There are two properties to be mindful of in play and it’s entirely photosynthetic. Terrestrial plants use more nitrates vs ammonia than aquatic plants due to the availability of greater photosynthetic energy. They evolved with leaves under the sun, and in turn, enjoy more light energy which allows them to directly process nitrates more efficiently. Aquatic plants first absorb ammonia and will attempt to expend more energy if need be photosynthetically to consume nitrates so long as enough light energy is present.

The latter is more efficacious when the lighting is stronger which is not optimal for most aquatic plants nor the fish as the efficacy of nitrate consumption is quite related to the amount of light the plants are exposed to. Naturally, submerged plants would see diminished light and evolve accordingly. But terrestrial plants evolved for this environment.

Specifically, there is a difference between aquatic and terrestrial plants in nitrate assimilation and it's largely spectral.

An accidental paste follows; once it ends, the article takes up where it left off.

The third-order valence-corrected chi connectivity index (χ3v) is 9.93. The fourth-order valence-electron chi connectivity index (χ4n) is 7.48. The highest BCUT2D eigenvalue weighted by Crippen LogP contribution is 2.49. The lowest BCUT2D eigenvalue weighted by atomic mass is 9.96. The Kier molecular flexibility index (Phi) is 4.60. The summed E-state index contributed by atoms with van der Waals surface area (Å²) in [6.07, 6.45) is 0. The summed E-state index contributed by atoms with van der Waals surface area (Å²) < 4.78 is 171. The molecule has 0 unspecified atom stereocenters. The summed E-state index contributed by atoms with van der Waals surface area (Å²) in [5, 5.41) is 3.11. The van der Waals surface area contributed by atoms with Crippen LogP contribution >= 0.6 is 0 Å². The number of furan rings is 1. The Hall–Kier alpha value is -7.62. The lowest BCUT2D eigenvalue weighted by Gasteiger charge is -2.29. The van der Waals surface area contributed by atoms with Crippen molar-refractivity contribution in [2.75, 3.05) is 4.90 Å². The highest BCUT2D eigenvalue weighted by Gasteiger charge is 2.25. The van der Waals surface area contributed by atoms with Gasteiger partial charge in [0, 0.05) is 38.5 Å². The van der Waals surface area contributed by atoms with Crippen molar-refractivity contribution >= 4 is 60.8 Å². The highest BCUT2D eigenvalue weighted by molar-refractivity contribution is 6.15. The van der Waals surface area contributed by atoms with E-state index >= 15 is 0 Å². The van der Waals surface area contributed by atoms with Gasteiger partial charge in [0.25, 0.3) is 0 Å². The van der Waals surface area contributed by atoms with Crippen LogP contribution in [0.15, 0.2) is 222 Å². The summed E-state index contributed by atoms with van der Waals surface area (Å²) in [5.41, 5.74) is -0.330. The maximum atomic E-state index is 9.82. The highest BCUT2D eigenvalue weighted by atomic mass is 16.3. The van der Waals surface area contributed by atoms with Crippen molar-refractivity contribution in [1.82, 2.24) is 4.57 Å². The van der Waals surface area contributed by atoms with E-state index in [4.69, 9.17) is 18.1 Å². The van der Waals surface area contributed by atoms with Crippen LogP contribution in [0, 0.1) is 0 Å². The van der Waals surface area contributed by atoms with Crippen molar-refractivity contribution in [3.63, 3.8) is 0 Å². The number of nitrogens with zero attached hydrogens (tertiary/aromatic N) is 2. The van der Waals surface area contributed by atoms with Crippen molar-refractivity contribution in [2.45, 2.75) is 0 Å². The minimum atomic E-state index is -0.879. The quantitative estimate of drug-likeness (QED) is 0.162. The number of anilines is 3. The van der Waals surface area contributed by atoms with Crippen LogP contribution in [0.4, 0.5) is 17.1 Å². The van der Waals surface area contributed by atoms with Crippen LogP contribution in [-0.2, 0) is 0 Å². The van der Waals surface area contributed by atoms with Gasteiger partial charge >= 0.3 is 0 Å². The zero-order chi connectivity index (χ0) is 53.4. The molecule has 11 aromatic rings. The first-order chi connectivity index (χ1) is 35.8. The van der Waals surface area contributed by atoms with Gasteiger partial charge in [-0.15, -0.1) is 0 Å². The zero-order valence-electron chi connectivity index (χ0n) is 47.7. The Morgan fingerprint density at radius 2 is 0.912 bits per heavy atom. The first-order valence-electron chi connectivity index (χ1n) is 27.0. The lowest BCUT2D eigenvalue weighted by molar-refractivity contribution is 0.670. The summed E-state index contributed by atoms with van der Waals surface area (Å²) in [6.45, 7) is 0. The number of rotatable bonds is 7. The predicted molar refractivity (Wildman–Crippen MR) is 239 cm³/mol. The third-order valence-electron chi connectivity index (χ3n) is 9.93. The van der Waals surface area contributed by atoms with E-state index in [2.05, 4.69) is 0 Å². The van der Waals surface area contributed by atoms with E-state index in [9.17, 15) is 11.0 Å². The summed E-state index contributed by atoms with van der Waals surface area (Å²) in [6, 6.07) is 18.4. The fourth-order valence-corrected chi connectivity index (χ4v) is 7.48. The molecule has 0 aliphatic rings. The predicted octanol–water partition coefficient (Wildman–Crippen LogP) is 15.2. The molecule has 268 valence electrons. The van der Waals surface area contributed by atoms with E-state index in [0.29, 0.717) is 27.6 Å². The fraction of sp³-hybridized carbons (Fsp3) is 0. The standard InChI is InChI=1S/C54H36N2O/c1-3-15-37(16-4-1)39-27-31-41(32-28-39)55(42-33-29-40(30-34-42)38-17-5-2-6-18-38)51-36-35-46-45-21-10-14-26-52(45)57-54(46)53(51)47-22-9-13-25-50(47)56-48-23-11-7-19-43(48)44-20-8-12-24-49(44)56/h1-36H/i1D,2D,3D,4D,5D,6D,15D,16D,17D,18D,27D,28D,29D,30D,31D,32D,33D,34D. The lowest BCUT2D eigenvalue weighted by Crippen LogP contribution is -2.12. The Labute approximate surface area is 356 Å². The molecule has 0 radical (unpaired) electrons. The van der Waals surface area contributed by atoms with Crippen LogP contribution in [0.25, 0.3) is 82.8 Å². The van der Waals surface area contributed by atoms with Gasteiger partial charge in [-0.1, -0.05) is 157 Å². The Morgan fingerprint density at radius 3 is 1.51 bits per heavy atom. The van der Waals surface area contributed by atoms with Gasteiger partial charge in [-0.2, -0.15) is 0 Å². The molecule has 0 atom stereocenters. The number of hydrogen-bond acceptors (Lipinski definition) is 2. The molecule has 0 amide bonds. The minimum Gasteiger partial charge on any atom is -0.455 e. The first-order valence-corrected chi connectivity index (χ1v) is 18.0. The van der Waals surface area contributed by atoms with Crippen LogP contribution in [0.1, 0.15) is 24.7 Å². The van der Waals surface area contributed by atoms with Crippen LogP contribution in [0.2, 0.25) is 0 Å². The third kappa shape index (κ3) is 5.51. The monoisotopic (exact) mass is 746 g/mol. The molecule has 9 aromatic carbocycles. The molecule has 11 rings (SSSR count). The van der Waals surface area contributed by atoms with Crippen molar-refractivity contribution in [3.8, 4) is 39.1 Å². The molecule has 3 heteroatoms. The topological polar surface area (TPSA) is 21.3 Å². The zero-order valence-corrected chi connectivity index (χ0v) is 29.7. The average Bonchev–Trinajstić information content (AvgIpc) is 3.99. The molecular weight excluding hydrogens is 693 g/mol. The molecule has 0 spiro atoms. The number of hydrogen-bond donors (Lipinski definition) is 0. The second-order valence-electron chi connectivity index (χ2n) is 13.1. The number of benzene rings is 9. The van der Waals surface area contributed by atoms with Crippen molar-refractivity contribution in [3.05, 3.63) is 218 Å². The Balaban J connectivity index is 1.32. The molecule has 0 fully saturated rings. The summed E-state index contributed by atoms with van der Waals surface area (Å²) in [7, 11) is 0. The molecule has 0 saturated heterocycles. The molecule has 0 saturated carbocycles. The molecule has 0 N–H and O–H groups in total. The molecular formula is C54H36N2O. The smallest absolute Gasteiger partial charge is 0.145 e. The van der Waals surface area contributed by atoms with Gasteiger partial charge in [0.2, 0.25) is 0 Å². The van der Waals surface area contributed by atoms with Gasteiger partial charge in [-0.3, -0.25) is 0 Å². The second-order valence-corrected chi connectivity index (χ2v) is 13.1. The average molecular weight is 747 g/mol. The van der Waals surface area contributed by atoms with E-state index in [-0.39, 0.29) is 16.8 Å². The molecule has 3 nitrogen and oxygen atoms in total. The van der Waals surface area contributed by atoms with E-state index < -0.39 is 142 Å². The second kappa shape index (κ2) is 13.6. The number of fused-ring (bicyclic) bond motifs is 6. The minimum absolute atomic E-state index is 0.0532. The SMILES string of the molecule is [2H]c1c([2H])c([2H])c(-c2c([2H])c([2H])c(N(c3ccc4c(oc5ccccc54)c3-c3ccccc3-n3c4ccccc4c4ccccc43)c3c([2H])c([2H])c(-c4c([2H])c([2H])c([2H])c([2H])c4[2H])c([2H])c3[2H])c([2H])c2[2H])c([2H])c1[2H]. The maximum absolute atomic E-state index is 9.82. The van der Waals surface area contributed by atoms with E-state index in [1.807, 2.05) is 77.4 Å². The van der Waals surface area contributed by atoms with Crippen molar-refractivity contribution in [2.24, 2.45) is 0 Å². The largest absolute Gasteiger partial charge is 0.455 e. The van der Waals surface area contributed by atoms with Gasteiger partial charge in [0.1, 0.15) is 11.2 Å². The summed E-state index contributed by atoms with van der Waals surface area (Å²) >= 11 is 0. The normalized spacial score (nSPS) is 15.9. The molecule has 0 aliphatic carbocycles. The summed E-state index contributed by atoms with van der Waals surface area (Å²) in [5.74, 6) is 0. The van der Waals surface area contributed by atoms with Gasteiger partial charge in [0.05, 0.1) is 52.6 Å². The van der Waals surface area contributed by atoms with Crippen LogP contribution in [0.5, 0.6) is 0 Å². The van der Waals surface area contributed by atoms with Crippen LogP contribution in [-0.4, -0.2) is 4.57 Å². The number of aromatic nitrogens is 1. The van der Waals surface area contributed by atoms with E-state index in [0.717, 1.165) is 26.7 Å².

*** I've placed that data at the end of this piece as it's chemistry and some may find it tedious.

I used pothos and monstera in my tanks as well as Lucky Bamboo in a 3rd tank. A single, $20 pothos plant has virtually eliminated nitrates in the 120 and the same with the 125 since rehoming the pacu’s:
 

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The big (literally and numerically) surprise was the dracaena or Lucky Bamboo. The pothos revealed its full potential in under 2 weeks. Lucky Bamboo took longer to display results, about 4 weeks vs only 2 weeks for pothos, but the 'bamboo' in particular has reduced nitrates so greatly, I’m not confident I can measure any at all with a liquid test kit now: